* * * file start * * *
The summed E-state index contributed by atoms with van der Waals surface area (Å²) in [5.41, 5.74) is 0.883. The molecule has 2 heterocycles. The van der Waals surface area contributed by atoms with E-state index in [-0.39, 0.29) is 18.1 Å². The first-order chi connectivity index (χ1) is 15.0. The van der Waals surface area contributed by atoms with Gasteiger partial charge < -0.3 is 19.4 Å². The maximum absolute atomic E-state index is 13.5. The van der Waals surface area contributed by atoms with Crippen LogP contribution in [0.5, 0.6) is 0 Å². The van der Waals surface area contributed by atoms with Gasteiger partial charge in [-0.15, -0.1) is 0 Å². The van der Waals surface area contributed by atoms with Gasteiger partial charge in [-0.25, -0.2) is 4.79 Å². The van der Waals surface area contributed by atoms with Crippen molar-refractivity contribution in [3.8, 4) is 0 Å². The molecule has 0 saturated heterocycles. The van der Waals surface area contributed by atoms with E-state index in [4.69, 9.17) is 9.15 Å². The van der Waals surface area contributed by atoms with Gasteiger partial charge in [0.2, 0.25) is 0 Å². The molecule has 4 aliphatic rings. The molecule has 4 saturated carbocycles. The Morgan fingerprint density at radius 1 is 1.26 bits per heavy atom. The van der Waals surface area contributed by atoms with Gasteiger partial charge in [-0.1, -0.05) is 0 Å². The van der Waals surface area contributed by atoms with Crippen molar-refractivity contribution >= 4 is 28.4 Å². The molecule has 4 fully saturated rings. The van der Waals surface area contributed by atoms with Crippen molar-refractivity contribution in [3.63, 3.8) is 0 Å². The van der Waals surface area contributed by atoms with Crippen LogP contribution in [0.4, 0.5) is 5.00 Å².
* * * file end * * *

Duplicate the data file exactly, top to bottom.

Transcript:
The summed E-state index contributed by atoms with van der Waals surface area (Å²) in [5.41, 5.74) is 0.883. The molecule has 2 heterocycles. The van der Waals surface area contributed by atoms with E-state index in [-0.39, 0.29) is 18.1 Å². The first-order chi connectivity index (χ1) is 15.0. The van der Waals surface area contributed by atoms with Gasteiger partial charge < -0.3 is 19.4 Å². The maximum absolute atomic E-state index is 13.5. The van der Waals surface area contributed by atoms with Crippen LogP contribution in [0.5, 0.6) is 0 Å². The van der Waals surface area contributed by atoms with Gasteiger partial charge in [-0.15, -0.1) is 0 Å². The van der Waals surface area contributed by atoms with Gasteiger partial charge in [-0.25, -0.2) is 4.79 Å². The van der Waals surface area contributed by atoms with Crippen molar-refractivity contribution in [3.8, 4) is 0 Å². The molecule has 0 saturated heterocycles. The van der Waals surface area contributed by atoms with E-state index in [4.69, 9.17) is 9.15 Å². The van der Waals surface area contributed by atoms with Gasteiger partial charge in [0.2, 0.25) is 0 Å². The molecule has 4 aliphatic rings. The molecule has 4 saturated carbocycles. The Morgan fingerprint density at radius 1 is 1.26 bits per heavy atom. The van der Waals surface area contributed by atoms with Gasteiger partial charge in [-0.1, -0.05) is 0 Å². The van der Waals surface area contributed by atoms with Crippen molar-refractivity contribution >= 4 is 28.4 Å². The molecule has 4 fully saturated rings. The van der Waals surface area contributed by atoms with Crippen molar-refractivity contribution in [3.63, 3.8) is 0 Å². The van der Waals surface area contributed by atoms with Crippen LogP contribution in [0.4, 0.5) is 5.00 Å².